Sixteen-year-old Marie Fjordholm hopes that mindset will propel her to a spot on the Olympic team. Oldest of the WOGA girls, she made the national senior team last year, placing nineteenth all-around, with a third place in the vault. “If anyone can get us where we want to go. they can.” Marie says of her coaches. “I have always appreciated their technique. The Russian athletes are all so confident, and that helps in competition.”

For most parents gymnastics begins with a Gymboree class followed by endless car-pools to the nearest rec center. For some parents, that routine gets altered when a teacher spots a budding young talent and encourages fast tracking her to an elite level. Many a parent has been seduced by visions of gold that cloud their reality, leaving them open to criticism for pushing their kids into long hours at the gym.

“You don’t really think it’s going to take this much at first,” says Deborah Walton, whose daughter is a nine-year-old Level 6 champion. “You move into it gradually, and then you look around and you are spending most of your time here.” Some parents have more than one child practicing on different schedules, and so they sit for endless hours in chairs off to the side of the floor, read, make calls, or do paperwork.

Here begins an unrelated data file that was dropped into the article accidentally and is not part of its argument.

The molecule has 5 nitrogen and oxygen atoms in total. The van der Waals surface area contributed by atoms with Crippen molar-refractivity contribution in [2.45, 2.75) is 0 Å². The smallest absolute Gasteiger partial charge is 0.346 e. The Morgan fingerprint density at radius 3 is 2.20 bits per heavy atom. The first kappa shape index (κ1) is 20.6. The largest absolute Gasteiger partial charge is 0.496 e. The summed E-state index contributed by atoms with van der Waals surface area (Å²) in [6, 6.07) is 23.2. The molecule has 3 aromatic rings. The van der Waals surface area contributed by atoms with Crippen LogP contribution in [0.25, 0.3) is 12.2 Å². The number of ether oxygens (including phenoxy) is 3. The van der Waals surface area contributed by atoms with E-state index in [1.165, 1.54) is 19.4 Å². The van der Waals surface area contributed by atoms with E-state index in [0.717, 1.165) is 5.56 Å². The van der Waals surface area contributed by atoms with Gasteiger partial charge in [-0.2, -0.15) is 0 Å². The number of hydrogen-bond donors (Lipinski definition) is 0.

Bui don’t your other friends feel you’re obsessed with gymnastics? “These people become your friends,” says Cathy Vanden Eykel, Lindsey’s mom, “and they are here with you.”

Members of the parent support group at WOGA struggle with the same questions that concern parents everywhere: Are your kids doing this because they think you want it? Are they missing out on a more “normal” school and social schedule? And how much control should the coaches exert over your child?

Deborah Walton’s daughter. Merit De If. had the stomach flu For a regional meet last year. Walton wanted to keep her home, but participating here was the only way Merit could qualify for state.